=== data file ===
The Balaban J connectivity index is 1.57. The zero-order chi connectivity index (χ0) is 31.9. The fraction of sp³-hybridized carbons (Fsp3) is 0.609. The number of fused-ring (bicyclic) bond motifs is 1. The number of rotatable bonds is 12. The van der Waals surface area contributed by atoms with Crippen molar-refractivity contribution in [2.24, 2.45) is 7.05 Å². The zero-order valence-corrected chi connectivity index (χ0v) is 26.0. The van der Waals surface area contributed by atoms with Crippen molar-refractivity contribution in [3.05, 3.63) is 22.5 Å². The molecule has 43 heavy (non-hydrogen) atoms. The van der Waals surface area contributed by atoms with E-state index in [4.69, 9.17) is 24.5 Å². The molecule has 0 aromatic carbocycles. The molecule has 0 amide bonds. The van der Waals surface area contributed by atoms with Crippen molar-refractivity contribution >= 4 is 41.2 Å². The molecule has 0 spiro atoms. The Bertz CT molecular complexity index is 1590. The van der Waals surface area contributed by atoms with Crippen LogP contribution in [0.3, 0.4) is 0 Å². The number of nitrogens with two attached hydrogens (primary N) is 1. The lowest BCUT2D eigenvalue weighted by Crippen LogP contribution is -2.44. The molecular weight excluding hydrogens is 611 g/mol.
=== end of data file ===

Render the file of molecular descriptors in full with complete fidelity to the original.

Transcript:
The Balaban J connectivity index is 1.57. The zero-order chi connectivity index (χ0) is 31.9. The fraction of sp³-hybridized carbons (Fsp3) is 0.609. The number of fused-ring (bicyclic) bond motifs is 1. The number of rotatable bonds is 12. The van der Waals surface area contributed by atoms with Crippen molar-refractivity contribution in [2.24, 2.45) is 7.05 Å². The zero-order valence-corrected chi connectivity index (χ0v) is 26.0. The van der Waals surface area contributed by atoms with Crippen molar-refractivity contribution in [3.05, 3.63) is 22.5 Å². The molecule has 43 heavy (non-hydrogen) atoms. The van der Waals surface area contributed by atoms with E-state index in [4.69, 9.17) is 24.5 Å². The molecule has 0 aromatic carbocycles. The molecule has 0 amide bonds. The van der Waals surface area contributed by atoms with Crippen molar-refractivity contribution >= 4 is 41.2 Å². The molecule has 0 spiro atoms. The Bertz CT molecular complexity index is 1590. The van der Waals surface area contributed by atoms with Crippen LogP contribution in [0.3, 0.4) is 0 Å². The number of nitrogens with two attached hydrogens (primary N) is 1. The lowest BCUT2D eigenvalue weighted by Crippen LogP contribution is -2.44. The molecular weight excluding hydrogens is 611 g/mol.